June 1, 2023
6 min read

A Comprehensive Guide to Corporate Sustainability & Tax Credits

Get quick wins by pairing measurable impact with an economic incentive.

Corporates are now one of the most prolific forces on the planet for meaningful climate action. Who saw that coming 10 years ago!? A leading benchmark group, Science Based Targets initiative (SBTi), now counts nearly 5,000 companies taking action, with 2,600+ companies setting formal science-based targets and 1,800 companies with net zero goals. 

A key decarbonization activity has been to offset electricity-related emissions (also known as “Scope 2” emissions) by purchasing electricity from renewable energy generation–often via a corporate power purchase agreement, or PPA. 

While PPAs have been a great tool to drive new renewables build-out, not every corporate has the financial strength, risk appetite, or ability to sign up for long-term PPA contracts, which typically run for 10 to 20 years. Fortunately, following the passage of the Inflation Reduction Act (IRA), sustainability leaders now have even more ways to tackle their Scope 2 emissions targets.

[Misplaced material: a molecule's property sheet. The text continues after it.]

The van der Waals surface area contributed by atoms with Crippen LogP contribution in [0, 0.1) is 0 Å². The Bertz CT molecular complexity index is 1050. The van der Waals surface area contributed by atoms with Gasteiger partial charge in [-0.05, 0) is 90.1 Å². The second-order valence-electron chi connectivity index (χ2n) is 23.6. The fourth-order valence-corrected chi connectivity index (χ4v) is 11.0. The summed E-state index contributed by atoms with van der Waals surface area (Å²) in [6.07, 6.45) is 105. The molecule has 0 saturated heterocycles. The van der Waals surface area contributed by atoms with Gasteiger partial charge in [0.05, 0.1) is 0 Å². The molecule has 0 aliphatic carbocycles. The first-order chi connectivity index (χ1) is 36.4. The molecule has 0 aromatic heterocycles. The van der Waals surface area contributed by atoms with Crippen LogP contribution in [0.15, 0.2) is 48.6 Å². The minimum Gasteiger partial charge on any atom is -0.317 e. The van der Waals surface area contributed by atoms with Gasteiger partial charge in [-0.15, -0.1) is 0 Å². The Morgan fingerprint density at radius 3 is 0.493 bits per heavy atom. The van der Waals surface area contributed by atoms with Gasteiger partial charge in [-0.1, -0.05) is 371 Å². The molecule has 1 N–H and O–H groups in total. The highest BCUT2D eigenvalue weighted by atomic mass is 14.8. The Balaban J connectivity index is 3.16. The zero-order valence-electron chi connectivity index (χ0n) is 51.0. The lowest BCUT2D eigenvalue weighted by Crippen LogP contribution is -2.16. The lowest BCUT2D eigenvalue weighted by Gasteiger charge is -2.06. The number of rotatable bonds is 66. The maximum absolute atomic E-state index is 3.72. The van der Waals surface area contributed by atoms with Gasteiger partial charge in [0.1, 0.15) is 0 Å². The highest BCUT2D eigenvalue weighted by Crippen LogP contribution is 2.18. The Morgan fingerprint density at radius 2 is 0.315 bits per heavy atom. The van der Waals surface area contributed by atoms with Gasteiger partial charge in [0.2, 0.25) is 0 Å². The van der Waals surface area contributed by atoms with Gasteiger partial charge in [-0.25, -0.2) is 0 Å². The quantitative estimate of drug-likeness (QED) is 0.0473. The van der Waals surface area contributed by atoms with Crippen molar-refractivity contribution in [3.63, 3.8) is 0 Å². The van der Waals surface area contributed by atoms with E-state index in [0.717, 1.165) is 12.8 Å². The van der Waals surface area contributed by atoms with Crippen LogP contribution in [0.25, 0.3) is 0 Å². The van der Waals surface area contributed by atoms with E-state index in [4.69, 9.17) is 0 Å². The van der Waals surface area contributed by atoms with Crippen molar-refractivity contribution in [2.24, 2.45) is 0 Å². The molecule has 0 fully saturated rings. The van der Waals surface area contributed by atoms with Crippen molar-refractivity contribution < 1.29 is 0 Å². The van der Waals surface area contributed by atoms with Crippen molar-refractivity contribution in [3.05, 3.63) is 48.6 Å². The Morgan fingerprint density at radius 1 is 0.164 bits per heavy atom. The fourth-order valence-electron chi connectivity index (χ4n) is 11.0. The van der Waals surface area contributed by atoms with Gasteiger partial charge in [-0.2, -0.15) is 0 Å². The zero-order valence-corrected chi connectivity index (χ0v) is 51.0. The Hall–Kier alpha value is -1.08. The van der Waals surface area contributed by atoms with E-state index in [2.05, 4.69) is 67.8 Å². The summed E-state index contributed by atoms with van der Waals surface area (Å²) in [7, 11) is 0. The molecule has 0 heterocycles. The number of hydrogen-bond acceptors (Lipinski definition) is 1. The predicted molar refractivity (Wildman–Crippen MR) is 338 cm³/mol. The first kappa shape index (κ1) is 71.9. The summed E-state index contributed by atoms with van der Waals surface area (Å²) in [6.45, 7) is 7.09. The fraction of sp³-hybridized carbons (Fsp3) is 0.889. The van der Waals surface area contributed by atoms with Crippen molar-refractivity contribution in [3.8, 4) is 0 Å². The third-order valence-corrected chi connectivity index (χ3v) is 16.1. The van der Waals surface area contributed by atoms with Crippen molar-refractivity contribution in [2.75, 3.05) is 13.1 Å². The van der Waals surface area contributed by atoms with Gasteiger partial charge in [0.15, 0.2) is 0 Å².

Tax credits – why do they matter? 

A central feature of the IRA was the expanded tax credit regime. Now, renewable energy and sustainable infrastructure projects can qualify for 10+ years of tax credits which can be monetized as part of the project financing process. 

These tax credits have drawn a lot of attention for driving top line growth projections for renewables. For example, Wood Mackenzie estimates that solar, wind, and battery storage alone could produce as much as $90B of tax credits per year:

As the chart below shows, the IRA tax credit incentives will help drive significant deployment of new wind, solar and other sustainable technologies. .

Less attention has been paid to where this capital comes from. Because the vast majority of clean energy funding in the IRA came in the form of tax credits, the unspoken assumption is that corporate taxpayers will simply monetize these credits for project developers as they did with pre-IRA tax credits. But going from a tax credit market that was traditionally in the $18B-$20B range pre-IRA to one that is 2-3x larger or more post-IRA will necessitate a large number of new corporate taxpayers to enter the market and trade tax capacity in the form of cash for tax credits.